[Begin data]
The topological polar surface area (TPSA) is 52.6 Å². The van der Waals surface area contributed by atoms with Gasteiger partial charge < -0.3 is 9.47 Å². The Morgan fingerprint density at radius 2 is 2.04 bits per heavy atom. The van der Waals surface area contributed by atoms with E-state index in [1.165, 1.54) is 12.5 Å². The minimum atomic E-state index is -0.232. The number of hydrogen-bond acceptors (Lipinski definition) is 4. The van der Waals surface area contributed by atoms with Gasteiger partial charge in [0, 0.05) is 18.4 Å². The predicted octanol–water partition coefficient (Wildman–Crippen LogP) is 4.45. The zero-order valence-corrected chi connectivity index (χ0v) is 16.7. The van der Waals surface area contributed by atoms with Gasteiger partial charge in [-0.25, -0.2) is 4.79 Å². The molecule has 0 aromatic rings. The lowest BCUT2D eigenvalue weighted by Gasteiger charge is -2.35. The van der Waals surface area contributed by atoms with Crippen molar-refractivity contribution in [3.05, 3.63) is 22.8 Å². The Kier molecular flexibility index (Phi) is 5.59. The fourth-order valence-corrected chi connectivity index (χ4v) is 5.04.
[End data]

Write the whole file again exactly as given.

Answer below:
The topological polar surface area (TPSA) is 52.6 Å². The van der Waals surface area contributed by atoms with Gasteiger partial charge < -0.3 is 9.47 Å². The Morgan fingerprint density at radius 2 is 2.04 bits per heavy atom. The van der Waals surface area contributed by atoms with E-state index in [1.165, 1.54) is 12.5 Å². The minimum atomic E-state index is -0.232. The number of hydrogen-bond acceptors (Lipinski definition) is 4. The van der Waals surface area contributed by atoms with Gasteiger partial charge in [0, 0.05) is 18.4 Å². The predicted octanol–water partition coefficient (Wildman–Crippen LogP) is 4.45. The zero-order valence-corrected chi connectivity index (χ0v) is 16.7. The van der Waals surface area contributed by atoms with Gasteiger partial charge in [-0.25, -0.2) is 4.79 Å². The molecule has 0 aromatic rings. The lowest BCUT2D eigenvalue weighted by Gasteiger charge is -2.35. The van der Waals surface area contributed by atoms with Crippen molar-refractivity contribution in [3.05, 3.63) is 22.8 Å². The Kier molecular flexibility index (Phi) is 5.59. The fourth-order valence-corrected chi connectivity index (χ4v) is 5.04.